It is deeply disappointing that Congress did not act to extend the federal student loan suspension in the COVID relief bill. This increases the urgency for President-Elect Biden to act, both by extending the pause on student loan payments and by cancelling federal student loan debt.
Statement: Student loan suspension extension gives millions another month of certainty, but more needs to be done
In October, AFR joined 76 other organizations to call on Secretary DeVos to extend the federal student loan suspension. We are glad that Secretary DeVos has heeded this call, extending the suspension through the end of January 2021. But we still need a long term solution. We look forward to seeing the incoming Biden administration extend the federal student loan suspension even further, ensure all federal student loan borrowers are covered, and provide crucial relief to millions by cancelling federal student debt via executive action.
Joint Statement: Over 235 Orgs Call on President-Elect Biden to Cancel Federal Student Debt on Day One using Executive Action
Today, over 235 organizations sent a letter to President-Elect Biden and Vice President-Elect Harris, calling on them to use executive authority to cancel federal student debt on day one of their administration.
Sign-on Letter: Over 235 Orgs Call on President-Elect Biden to Cancel Federal Student Debt on Day One using Executive Action
239 organizations signed a letter to President-Elect Biden and Vice President-Elect Harris, calling on them to use executive authority to cancel federal student debt on day one of their administration. The letter was led by Americans for Financial Reform, the Center for Responsible Lending, Demos, the National Consumer Law Center, and Student Borrower Protection Center.
77 organizations call on Education Secretary DeVos to extend the federal student loan suspension Today, 77 community, civil rights, consumer, and student advocacy organizations sent a letter to Education Secretary Betsy DeVos, urging her to extend the suspension of payments on federal student loans through September
We applaud Senate Majority Leader Chuck Schumer and Senator Elizabeth Warren’s Resolution calling on the Trump Administration to cancel student debt. Cancelling student debt will provide both immediate financial relief to millions of Americans, and crucial economic stimulus for everyone during this protracted crisis — boosting GDP and job creation at a time of intense labor shocks and economic contraction.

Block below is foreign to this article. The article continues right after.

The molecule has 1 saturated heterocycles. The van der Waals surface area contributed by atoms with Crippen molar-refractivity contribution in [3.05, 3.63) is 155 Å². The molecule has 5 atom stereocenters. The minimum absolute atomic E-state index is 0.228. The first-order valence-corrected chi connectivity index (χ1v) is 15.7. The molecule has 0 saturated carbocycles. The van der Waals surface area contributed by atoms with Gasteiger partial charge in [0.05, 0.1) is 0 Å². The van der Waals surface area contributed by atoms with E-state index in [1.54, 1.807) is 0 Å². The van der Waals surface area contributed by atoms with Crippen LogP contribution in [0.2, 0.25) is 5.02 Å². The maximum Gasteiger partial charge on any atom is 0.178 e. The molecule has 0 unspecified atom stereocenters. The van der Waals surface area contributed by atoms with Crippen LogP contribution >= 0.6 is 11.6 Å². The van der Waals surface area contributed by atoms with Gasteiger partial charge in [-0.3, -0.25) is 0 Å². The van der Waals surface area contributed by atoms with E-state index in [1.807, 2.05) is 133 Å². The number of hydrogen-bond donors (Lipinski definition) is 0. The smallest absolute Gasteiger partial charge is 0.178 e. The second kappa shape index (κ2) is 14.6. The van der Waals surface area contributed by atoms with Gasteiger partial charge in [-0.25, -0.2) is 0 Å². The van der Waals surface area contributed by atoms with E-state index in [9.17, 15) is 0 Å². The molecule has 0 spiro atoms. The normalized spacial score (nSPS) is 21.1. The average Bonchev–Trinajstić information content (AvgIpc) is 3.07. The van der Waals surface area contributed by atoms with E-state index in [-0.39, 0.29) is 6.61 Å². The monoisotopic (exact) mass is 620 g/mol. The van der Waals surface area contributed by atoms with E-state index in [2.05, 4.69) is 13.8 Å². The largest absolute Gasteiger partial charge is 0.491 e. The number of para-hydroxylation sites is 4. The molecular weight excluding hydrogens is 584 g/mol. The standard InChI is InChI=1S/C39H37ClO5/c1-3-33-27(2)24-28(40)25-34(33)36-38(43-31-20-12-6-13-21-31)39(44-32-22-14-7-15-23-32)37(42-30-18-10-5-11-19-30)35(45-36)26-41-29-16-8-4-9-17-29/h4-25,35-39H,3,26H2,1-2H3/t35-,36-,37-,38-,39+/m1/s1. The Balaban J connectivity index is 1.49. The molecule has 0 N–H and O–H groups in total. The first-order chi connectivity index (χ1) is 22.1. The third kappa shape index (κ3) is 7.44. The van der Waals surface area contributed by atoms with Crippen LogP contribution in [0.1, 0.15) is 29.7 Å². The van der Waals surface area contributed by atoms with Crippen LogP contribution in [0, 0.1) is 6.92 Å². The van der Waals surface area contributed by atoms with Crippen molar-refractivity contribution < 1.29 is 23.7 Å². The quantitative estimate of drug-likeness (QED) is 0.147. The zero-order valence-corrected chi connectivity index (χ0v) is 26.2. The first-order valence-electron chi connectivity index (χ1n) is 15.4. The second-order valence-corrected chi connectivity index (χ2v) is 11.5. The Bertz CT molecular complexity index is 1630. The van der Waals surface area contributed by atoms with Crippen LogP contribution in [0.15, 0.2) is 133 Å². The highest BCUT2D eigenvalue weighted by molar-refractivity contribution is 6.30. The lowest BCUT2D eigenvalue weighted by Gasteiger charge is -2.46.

For over 45 years, the disparate impact doctrine has allowed people to chip away at policies that have a discriminatory effect even if there is no intent to discriminate. When the need to address systemic racism is so urgent, and the costs of failing to do so are so devastating, HUD has chosen to finalize a rule that effectively dismantles this essential tool for fighting injustice.
On July 28, Americans for Financial Reform joined 55 other organizations in submitting a letter to Senate leadership in opposition to the Safely Back to School and Back to Work Act, released as a part of the HEALS Act. Young Invincibles led this effort with Americans for
“Rep. Adams’ amendment gives borrowers a chance to recover on the same timeline the economy is projected to need to return to pre-coronavirus productivity. Granting the same CARES Act suspension of student loan payments to private student loan borrowers, and extending the suspension to September 2021 will mean more funds for food, medicine, and basic household needs.”
“Rep. Dean’s amendment would put borrowers and their families on stronger financial footing and accelerate the economic recovery. Providing up to $10,000 in immediate assistance to pay down a private student loan offers much-needed and long-term relief to the 6 million private student loan borrowers who were left out of the CARES Act entirely.”